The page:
This leap – from passively submitting to authority to actively challenging it – is a hard one to make. Martinez acknowledges the practical difficulty involved, drawing on the infamous Behavioural Study of Obedience (1963) in which Stanley Milgram wrote: ‘Relatively few people have the resources to resist authority.’ I remain unconvinced that Martinez has grasped the scale of philosophical difficulty in explaining the leap: the transition from an externally determined self, to one that interacts with its circumstances to change them. He’s much more successful at illustrating how a socio-political system ensures its own continuation by curtailing any real freedom to adjust or reform it.

Our schools often state their intention to ‘nurture curious minds‘ – but Martinez highlights crucial ways in which the reality falls far short of the ambition. Not least because the wider world of work into which students are ultimately cast-out – and its political context – create so little space for creativity, play, expression and exploration. Not least because of the bounds put around what is and isn’t legitimate curiosity. Echoing the remarkable Brazilian educator Paolo Freire, Martinez’s documentary narration states: ‘By rewarding certain attitudes, abilities and behaviour, while punishing others, schooling discourages deviation from its prescribed path.’

And its not just the students. Like so many salaried professionals, teachers exist within a ‘soul battering system that shapes their lives‘. These are the views of physicist Jeff Schmidt, another of Martinez’s contributors whose ideas deserve wider attention. Teachers are not given an instruction manual – they’re encouraged to find innovative ways to teach the curriculum. They’re lauded at awards ceremonies for finding creative ways to engage learners in the curriculum. Freedom? Not at all. Heaven forbid a teacher might stray beyond the curriculum, wasting lesson time in areas of knowledge and skill development that don’t serve the curriculum. That their lessons might reveal the dangerous spectre of other, alternative curricula. (I should point out: in the Q&A, education and health professionals in the audience spoke up for subjects like General Studies, and Personal, Social and Health Education as potential gateways to freer thinking in class. I sense Martinez has more root and branch reforms in mind…)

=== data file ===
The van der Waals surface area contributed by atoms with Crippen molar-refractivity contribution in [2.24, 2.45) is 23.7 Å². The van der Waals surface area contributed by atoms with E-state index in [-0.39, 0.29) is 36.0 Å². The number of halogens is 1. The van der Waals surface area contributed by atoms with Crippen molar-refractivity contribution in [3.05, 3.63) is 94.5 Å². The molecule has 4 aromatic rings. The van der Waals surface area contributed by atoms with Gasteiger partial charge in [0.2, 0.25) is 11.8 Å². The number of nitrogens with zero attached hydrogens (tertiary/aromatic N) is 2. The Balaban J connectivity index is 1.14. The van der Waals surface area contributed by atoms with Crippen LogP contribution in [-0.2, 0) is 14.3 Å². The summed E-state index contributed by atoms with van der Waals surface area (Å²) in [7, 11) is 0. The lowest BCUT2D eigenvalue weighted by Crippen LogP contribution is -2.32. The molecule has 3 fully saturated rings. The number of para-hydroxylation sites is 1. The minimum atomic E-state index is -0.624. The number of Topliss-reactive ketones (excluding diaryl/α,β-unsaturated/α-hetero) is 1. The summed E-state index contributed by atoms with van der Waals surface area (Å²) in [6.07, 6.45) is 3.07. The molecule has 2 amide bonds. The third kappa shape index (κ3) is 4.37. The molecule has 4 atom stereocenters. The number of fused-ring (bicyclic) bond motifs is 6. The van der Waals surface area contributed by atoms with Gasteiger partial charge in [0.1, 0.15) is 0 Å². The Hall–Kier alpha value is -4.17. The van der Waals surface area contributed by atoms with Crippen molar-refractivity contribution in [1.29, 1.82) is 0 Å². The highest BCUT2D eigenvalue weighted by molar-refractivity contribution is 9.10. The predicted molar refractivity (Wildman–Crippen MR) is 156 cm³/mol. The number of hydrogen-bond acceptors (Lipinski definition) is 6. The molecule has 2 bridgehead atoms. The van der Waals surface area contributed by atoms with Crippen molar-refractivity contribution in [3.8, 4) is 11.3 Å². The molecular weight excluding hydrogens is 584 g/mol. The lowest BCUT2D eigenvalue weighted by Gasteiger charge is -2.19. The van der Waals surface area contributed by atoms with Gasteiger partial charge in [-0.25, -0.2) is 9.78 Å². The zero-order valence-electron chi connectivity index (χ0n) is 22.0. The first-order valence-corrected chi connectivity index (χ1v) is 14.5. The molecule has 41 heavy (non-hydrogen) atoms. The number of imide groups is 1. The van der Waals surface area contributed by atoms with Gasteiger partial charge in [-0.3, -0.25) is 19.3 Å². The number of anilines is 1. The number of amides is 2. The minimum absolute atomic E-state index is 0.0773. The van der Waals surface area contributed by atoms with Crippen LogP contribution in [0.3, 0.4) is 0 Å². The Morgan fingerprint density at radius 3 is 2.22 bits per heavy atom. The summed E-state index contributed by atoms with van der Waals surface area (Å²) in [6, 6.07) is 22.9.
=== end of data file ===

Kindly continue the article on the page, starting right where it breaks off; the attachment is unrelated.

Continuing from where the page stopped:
Schmidt: ‘Professionals are deliberately produced to be intellectually and politically subordinate.’ And: ‘The safest way to get on in the workplace is to internalise the ideology.’ And so we go on, blinkered against any bigger picture, ‘We use our time and creativity to serve agendas made by others.’ Just like the nuclear weapons researchers Schmidt describes in The Lottery of Birth. When asked ‘What is the worst thing about your job?‘ they responded with gripes about grappling with slow and glitchy IT. (See Jeff Schmidt’s book Disciplined Minds (Rowman & Littlefield, 2000) which got him sacked from his own post at the American Institute of Physics.)

Bertrand Russell: ‘The habit of passive acceptance is a disastrous one in later life.’

Disconnected knowledge is at the heart of the problem as told by Martinez. We cut the world up into manageable chunks – disciplines, topics, trades, cabinet portfolios – and then, forgetting that we’ve made this simplification, we lack a frameworks for piecing a complex worldview back together. And higher learning isn’t doing enough to help: ‘by the time you come to do your PhD, you’re learning a hell of a lot about very little‘. It’s not that we don’t need experts – but if the expertise is not connected up, we’re doomed.